UK asks Qatar to become gas ‘supplier of last resort’
The UK has held talks with Qatar over a long-term gas arrangement that would make the Gulf state a “supplier of last resort”, according to people briefed on the discussions.
Such a deal would help ensure a stable source of LNG from Qatar even when global supplies are tight. A worldwide gas supply shortage has caused a surge in prices in recent months, leaving energy intensive industries and suppliers in the UK struggling and many consumers facing a sharp rise in household bills.
Qatar, the world’s largest exporter of liquefied natural gas, has also rerouted four large tankers to the UK over the past two weeks. A person familiar with the talks said the shipments came after Boris Johnson, UK prime minister, asked Sheikh Tamim bin Hamad al-Thani, the Qatari emir, at a recent meeting for help.
The two leaders met at the UN General Assembly in September and agreed to “deepen” the relationship between the two countries, which already have strong business, diplomatic and military ties. The pair met again on the sidelines of the COP26 summit in Glasgow this week. Johnson also spoke to Saad al-Kaabi, Qatar’s energy minister, on the margins of a UK global investment summit last month.
Downing Street insisted that the UK had not “requested or secured any additional shipments from the Qatari government” and that energy supply remained secure throughout the winter. Doha declined to comment.
People briefed on the discussions confirmed that London is pursuing a potential long-term gas deal given concerns over increased competition for LNG supplies with Asia.
One UK government insider said: “The Qataris have indicated a willingness to agree longer-term supply deals to deliver . . . gas to the UK in an emergency scenario — a sort of ‘supplier of last resort’ arrangement.”
Another person briefed on the discussions said: “The UK realises it needs a long-term deal to have a stable energy supply to the point they become carbon neutral, but it’s not yet clear how this could be done.”
The recent gas shortage has been caused by a surge in demand as economies rebound from the pandemic, while Russia has restricted gas exports to western Europe.
Liz Truss, UK foreign secretary, held talks with Qatari leaders in Doha last month on improving UK energy security, as part of a “strategic dialogue” to be launched in early 2022 also covering trade and defence. Kwasi Kwarteng, business secretary, has also been involved in talks.
A government spokesman said the UK held “regular discussions” with its “key energy partners around the world ahead of winter”.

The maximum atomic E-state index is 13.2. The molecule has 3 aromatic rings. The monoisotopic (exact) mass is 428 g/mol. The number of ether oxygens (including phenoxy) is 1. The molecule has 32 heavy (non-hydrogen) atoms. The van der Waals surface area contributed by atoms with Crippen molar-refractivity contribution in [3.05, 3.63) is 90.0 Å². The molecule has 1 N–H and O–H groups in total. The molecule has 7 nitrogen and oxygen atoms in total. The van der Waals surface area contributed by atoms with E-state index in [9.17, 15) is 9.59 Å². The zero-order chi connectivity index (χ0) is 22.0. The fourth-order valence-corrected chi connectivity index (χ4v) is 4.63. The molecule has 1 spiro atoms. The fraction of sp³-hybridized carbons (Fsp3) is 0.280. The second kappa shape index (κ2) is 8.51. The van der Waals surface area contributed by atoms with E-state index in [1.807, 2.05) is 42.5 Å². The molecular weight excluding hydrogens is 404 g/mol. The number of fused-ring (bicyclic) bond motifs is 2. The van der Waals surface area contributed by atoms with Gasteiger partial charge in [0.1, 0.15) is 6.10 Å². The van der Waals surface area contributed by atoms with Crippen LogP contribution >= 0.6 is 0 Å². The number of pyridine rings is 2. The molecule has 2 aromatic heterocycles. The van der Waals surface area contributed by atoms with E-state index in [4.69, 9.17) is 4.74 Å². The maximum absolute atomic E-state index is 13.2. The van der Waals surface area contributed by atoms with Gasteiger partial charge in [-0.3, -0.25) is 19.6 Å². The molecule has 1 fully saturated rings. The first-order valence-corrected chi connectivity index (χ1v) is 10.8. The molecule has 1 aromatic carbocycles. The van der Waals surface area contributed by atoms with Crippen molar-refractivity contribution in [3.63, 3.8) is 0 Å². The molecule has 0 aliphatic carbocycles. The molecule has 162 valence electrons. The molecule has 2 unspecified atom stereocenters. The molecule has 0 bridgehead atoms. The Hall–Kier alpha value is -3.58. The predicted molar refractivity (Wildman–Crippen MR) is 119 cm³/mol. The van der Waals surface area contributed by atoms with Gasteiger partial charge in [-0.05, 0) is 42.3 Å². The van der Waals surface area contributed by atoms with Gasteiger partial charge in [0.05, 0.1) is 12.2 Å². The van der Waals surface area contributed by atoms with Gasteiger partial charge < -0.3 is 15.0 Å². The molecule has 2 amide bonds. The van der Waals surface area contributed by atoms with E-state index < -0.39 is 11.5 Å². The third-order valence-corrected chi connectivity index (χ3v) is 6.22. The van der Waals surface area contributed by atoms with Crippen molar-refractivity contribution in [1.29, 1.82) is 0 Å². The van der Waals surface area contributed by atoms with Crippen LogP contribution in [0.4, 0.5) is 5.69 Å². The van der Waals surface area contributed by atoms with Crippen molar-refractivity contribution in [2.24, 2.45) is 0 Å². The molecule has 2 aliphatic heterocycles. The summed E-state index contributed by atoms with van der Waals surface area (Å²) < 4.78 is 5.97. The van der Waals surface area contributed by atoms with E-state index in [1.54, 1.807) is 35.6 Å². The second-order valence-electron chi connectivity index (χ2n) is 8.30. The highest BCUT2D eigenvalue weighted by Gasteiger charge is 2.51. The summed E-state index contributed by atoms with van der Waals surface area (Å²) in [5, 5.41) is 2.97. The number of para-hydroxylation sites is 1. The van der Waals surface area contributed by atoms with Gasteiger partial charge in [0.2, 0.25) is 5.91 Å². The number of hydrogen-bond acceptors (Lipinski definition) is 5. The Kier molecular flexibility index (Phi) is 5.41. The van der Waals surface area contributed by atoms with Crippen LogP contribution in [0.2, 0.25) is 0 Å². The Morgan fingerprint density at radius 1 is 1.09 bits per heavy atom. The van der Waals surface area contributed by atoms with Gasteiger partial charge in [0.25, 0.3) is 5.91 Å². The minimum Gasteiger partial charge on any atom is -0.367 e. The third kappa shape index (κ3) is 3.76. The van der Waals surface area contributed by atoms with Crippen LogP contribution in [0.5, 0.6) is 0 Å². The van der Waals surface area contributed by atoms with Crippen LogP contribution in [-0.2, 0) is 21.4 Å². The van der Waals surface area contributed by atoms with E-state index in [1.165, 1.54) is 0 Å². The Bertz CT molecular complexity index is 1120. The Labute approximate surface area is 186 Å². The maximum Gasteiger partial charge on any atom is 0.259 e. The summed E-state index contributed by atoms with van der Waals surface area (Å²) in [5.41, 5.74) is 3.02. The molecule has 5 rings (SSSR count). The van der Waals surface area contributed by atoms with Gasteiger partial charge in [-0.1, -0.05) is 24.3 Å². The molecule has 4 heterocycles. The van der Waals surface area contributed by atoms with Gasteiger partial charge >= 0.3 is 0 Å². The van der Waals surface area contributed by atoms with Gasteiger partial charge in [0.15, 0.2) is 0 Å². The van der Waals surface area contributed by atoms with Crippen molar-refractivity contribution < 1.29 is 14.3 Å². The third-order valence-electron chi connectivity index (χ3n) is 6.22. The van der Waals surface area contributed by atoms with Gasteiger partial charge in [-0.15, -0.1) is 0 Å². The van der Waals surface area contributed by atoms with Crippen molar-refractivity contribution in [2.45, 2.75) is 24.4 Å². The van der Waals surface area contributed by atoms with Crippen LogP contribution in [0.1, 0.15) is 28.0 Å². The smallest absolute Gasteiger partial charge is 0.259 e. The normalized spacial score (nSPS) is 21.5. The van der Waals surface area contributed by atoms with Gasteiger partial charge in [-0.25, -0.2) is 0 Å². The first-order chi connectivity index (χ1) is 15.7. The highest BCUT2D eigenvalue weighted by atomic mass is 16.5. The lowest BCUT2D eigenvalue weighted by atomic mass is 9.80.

Gas accounts for about 40 per cent of UK electricity generation and heats the majority of homes. It is expected to remain a key fuel even though the country is pursuing a net zero target by 2050.
As output from the North Sea has declined, the UK has pursued a market-based import strategy — now responsible for meeting half of all demand — hinging on the availability of LNG to supplement pipelines from Norway and the EU.
The government has been warned that leaving the UK reliant on the LNG market for as much as a fifth of its gas supply could leave buyers struggling to secure enough during a supply crunch.
Unlike many of its peers, the UK has minimal storage capacity, with the equivalent of only a few days of peak winter gas demand in reserve.
The number of LNG tankers coming to the UK this year has fallen. Most shipments are going to Asia, including those from Qatar, which primarily has long-term fixed contracts with countries in the region. The Gulf state, which has significant investments in the UK, has this year fallen off the UK government’s list of main gas suppliers.
The dispatch of four shipments from Qatar to the UK in the past two weeks stands out. One person briefed on the talks said that after a request by Johnson, Qatar was “able to reroute some LNG that was previously unallocated to the UK”.
The person added that Qatar had not met similar requests from the EU because of a European Commission investigation in 2018 into state company QatarEnergy’s long-term contracts, which Doha has described as baseless.
While UK prices are at near-record levels they are marginally lower than in Asia. The UK government has not paid for the shipments. Instead, Qatar will sell the gas into the UK market.
In the UK, Qatar is the majority owner of South Hook LNG terminal in Wales. The first of four tankers, the Al Aamriya, arrived at South Hook on October 29. A second, Mozah, arrived on Wednesday with the Al Bahiya and Al Samriya arriving in the coming days.
Together, they hold almost a third of the UK’s average monthly gas imports. Satellite tracking shows that three of the vessels’ destinations changed to the UK in late October.
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